It is a grave result that, to give any infallibility the appearance of being in accord with fact, much history must be manipulated and zeal for investigation carefully kept in leading-strings, but it is still graver if this be done in the interest of a conception of grace as the irresistible force of omnipotence directed, in an unswerving line, by omniscience, which, being mechanical and not spiritual, introduces irreconcileable conflict between moral freedom and 17 the succour of God. We can only find God in all life, and His operation adequate to our spiritual needs, when we discover His method to be patient enough to pass round by way of persuasion and education through our errors and failures: and then only is He God and not mere process.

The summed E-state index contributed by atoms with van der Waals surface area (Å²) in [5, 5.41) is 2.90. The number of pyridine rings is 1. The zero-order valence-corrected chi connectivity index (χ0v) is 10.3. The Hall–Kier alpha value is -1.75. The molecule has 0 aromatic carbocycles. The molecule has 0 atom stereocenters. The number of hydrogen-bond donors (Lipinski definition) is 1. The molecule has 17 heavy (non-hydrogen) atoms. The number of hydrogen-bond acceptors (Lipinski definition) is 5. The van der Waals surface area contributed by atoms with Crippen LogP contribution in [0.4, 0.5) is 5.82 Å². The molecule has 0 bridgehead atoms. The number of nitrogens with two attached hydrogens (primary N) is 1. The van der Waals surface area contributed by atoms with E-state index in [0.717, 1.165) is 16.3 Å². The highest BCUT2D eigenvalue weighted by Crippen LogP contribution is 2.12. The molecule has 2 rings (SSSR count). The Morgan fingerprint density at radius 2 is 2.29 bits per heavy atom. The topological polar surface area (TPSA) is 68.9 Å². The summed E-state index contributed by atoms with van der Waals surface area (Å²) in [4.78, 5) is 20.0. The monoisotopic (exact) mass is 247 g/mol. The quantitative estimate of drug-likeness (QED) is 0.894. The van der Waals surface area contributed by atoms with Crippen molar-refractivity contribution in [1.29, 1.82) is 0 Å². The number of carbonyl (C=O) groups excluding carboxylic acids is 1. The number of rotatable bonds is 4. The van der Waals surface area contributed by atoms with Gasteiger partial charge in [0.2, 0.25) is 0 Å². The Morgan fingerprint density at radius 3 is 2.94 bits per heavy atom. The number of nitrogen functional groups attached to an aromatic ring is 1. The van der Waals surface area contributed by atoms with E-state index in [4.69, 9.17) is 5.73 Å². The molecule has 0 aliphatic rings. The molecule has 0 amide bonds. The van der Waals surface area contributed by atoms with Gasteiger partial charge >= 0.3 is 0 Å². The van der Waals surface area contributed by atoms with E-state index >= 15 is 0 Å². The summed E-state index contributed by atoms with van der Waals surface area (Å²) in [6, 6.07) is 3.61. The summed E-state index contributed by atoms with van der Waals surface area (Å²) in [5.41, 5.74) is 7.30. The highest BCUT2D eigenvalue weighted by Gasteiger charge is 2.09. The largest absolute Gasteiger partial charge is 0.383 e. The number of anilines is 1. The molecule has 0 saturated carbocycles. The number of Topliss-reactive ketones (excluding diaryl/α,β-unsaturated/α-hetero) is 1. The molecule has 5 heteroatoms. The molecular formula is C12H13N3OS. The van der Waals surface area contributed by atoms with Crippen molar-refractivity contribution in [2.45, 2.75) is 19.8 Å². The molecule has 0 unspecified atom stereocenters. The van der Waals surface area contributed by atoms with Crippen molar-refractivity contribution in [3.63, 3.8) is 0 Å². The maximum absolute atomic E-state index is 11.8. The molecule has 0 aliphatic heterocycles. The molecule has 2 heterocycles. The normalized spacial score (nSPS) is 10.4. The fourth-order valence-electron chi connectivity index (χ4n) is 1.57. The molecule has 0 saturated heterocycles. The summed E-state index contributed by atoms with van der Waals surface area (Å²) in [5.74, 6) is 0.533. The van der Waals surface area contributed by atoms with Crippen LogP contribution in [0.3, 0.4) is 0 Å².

« Prev CHAPTER II Next »
VIEWNAME is workSection